Your 90-day limit applies to any 180-day period, not to the entire 5-year period of the visa's validity. The maximum number of days you could spend in the Schengen area, therefore, is slightly more than 900. You must be careful to adhere to the 90/180 rule, though. There are several questions related to that on this site, including How does the Schengen 90/180 rule work?.
Oddly, the EU's public information pages on Schengen visas don't make this very clear. The Schengen Visa Code, however, is more explicit, in Annex VII (Filling in the visa sticker), section 4:
- ‘DURATION OF VISIT ... DAYS’ heading:
This heading indicates the number of days during which the visa holder may stay in the territory for which the visa is valid. This stay may be continuous or, depending on the number of days authorised, spread over several periods between the dates mentioned under 2, bearing in mind the number of entries authorised under 3.
The number of days authorised is written in the blank space between ‘DURATION OF VISIT’ and ‘DAYS’, in the form of two digits, the first of which is a zero if the number of days is less than 10.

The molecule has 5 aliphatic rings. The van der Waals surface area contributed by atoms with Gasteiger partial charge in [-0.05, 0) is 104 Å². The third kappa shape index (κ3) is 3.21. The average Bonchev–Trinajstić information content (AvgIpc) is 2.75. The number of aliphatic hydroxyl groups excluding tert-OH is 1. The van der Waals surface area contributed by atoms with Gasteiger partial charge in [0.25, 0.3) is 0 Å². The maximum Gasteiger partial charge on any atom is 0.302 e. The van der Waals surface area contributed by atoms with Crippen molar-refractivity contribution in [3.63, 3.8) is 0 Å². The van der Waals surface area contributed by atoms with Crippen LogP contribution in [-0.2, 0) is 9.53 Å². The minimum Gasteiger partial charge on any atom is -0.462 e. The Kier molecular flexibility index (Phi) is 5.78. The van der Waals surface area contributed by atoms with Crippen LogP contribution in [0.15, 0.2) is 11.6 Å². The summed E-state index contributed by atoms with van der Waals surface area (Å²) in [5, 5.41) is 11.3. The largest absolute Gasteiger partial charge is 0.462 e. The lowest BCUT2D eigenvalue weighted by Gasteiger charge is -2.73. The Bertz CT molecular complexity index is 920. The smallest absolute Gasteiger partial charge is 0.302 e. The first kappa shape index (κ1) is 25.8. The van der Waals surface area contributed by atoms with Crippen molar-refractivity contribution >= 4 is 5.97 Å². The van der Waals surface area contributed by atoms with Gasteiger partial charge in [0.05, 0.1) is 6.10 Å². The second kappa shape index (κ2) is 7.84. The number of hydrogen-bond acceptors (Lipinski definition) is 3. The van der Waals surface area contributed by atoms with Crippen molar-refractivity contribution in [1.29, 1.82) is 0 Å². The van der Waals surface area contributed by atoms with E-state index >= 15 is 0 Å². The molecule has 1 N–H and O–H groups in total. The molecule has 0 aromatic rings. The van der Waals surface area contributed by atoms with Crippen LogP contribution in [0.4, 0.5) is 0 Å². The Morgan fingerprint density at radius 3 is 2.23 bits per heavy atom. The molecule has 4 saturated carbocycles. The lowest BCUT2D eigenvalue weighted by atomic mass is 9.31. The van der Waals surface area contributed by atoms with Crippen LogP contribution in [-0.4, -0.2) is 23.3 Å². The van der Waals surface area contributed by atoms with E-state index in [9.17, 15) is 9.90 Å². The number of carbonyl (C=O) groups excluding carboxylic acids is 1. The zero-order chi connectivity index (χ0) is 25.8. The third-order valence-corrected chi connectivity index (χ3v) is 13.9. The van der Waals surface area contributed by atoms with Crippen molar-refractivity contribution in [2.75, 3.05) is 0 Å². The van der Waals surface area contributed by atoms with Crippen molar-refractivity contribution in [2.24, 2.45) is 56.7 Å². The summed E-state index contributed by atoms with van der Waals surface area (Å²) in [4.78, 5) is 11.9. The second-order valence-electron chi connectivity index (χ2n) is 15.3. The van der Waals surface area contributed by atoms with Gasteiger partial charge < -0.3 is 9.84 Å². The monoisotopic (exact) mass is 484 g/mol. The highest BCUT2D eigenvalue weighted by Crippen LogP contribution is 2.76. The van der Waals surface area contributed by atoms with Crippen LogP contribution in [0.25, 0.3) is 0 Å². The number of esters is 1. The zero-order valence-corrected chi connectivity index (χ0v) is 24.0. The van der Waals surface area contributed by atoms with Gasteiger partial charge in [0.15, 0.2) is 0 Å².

The maximum number of days that may be entered under this heading is 90.
When a visa is valid for more than six months, the duration of stays is 90 days in every six-month period.
I suspect that this information makes your original questions irrelevant, but for the sake of being thorough, here are the answers:
If you exceed the allowed stay under the 90/180 rule, your visa will probably be revoked or annulled.
If you have a legitimate reason for spending more than 90 days in a given 180-day period, you may be able to apply for a national ("type D") visa from the country where you will be spending the bulk of your time. Requirements for these visas vary, however, because they are controlled by national law. In practice, it is almost certainly easier to spread your travel out so it complies with the 90/180 rule.